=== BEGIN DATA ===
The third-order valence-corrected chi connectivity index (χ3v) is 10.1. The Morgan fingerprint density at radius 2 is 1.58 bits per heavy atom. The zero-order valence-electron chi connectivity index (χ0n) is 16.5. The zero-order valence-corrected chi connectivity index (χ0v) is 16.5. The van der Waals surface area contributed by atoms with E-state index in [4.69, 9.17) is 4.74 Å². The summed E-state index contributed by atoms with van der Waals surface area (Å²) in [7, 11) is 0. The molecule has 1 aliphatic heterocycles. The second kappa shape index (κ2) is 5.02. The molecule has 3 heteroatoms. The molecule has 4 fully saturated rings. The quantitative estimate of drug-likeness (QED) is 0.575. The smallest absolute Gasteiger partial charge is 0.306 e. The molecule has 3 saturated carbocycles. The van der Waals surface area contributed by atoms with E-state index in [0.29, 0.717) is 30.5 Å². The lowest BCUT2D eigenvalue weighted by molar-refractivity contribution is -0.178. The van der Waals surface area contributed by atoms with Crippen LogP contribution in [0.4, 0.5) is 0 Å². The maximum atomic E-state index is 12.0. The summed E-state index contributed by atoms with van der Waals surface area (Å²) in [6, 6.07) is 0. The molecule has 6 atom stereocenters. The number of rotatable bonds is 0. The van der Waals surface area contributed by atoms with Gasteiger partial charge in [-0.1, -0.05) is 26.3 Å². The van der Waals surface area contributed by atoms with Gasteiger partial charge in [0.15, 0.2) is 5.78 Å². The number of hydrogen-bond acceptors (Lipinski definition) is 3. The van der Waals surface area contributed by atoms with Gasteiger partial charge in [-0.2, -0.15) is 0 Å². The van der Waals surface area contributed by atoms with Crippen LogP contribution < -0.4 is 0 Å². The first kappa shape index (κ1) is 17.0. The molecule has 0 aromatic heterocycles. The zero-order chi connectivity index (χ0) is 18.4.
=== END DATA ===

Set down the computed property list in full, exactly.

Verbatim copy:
The third-order valence-corrected chi connectivity index (χ3v) is 10.1. The Morgan fingerprint density at radius 2 is 1.58 bits per heavy atom. The zero-order valence-electron chi connectivity index (χ0n) is 16.5. The zero-order valence-corrected chi connectivity index (χ0v) is 16.5. The van der Waals surface area contributed by atoms with E-state index in [4.69, 9.17) is 4.74 Å². The summed E-state index contributed by atoms with van der Waals surface area (Å²) in [7, 11) is 0. The molecule has 1 aliphatic heterocycles. The second kappa shape index (κ2) is 5.02. The molecule has 3 heteroatoms. The molecule has 4 fully saturated rings. The quantitative estimate of drug-likeness (QED) is 0.575. The smallest absolute Gasteiger partial charge is 0.306 e. The molecule has 3 saturated carbocycles. The van der Waals surface area contributed by atoms with E-state index in [0.29, 0.717) is 30.5 Å². The lowest BCUT2D eigenvalue weighted by molar-refractivity contribution is -0.178. The van der Waals surface area contributed by atoms with Crippen LogP contribution in [0.4, 0.5) is 0 Å². The maximum atomic E-state index is 12.0. The summed E-state index contributed by atoms with van der Waals surface area (Å²) in [6, 6.07) is 0. The molecule has 6 atom stereocenters. The number of rotatable bonds is 0. The van der Waals surface area contributed by atoms with Gasteiger partial charge in [-0.1, -0.05) is 26.3 Å². The van der Waals surface area contributed by atoms with Gasteiger partial charge in [0.15, 0.2) is 5.78 Å². The number of hydrogen-bond acceptors (Lipinski definition) is 3. The van der Waals surface area contributed by atoms with Gasteiger partial charge in [-0.2, -0.15) is 0 Å². The van der Waals surface area contributed by atoms with Crippen LogP contribution < -0.4 is 0 Å². The first kappa shape index (κ1) is 17.0. The molecule has 0 aromatic heterocycles. The zero-order chi connectivity index (χ0) is 18.4.